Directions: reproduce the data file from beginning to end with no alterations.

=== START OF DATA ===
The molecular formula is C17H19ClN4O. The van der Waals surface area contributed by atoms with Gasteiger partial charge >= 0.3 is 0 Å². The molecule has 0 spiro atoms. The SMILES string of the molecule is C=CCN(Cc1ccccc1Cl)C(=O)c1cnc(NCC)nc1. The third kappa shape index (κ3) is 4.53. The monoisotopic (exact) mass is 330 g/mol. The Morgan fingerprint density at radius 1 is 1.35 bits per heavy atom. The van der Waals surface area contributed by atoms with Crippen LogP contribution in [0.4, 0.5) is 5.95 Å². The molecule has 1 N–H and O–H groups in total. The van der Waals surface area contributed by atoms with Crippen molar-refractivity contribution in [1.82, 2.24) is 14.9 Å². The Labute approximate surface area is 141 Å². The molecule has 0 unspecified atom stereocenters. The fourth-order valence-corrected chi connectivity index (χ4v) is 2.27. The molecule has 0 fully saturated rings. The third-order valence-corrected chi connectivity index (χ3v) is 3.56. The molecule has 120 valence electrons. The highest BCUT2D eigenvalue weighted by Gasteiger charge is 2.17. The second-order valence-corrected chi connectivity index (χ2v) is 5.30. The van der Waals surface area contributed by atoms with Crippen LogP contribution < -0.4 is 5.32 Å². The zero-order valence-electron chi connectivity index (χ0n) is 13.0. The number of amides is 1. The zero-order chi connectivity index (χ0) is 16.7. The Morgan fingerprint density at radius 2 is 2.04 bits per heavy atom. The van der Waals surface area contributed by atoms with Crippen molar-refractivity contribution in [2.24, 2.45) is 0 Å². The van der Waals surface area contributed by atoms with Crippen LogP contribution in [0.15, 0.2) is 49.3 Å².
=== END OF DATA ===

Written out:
The molecular formula is C17H19ClN4O. The van der Waals surface area contributed by atoms with Gasteiger partial charge >= 0.3 is 0 Å². The molecule has 0 spiro atoms. The SMILES string of the molecule is C=CCN(Cc1ccccc1Cl)C(=O)c1cnc(NCC)nc1. The third kappa shape index (κ3) is 4.53. The monoisotopic (exact) mass is 330 g/mol. The Morgan fingerprint density at radius 1 is 1.35 bits per heavy atom. The van der Waals surface area contributed by atoms with Crippen LogP contribution in [0.4, 0.5) is 5.95 Å². The molecule has 1 N–H and O–H groups in total. The van der Waals surface area contributed by atoms with Crippen molar-refractivity contribution in [1.82, 2.24) is 14.9 Å². The Labute approximate surface area is 141 Å². The molecule has 0 unspecified atom stereocenters. The fourth-order valence-corrected chi connectivity index (χ4v) is 2.27. The molecule has 0 fully saturated rings. The third-order valence-corrected chi connectivity index (χ3v) is 3.56. The molecule has 120 valence electrons. The highest BCUT2D eigenvalue weighted by Gasteiger charge is 2.17. The second-order valence-corrected chi connectivity index (χ2v) is 5.30. The van der Waals surface area contributed by atoms with Crippen LogP contribution < -0.4 is 5.32 Å². The zero-order valence-electron chi connectivity index (χ0n) is 13.0. The number of amides is 1. The zero-order chi connectivity index (χ0) is 16.7. The Morgan fingerprint density at radius 2 is 2.04 bits per heavy atom. The van der Waals surface area contributed by atoms with Crippen molar-refractivity contribution in [2.24, 2.45) is 0 Å². The van der Waals surface area contributed by atoms with Crippen LogP contribution in [0.15, 0.2) is 49.3 Å².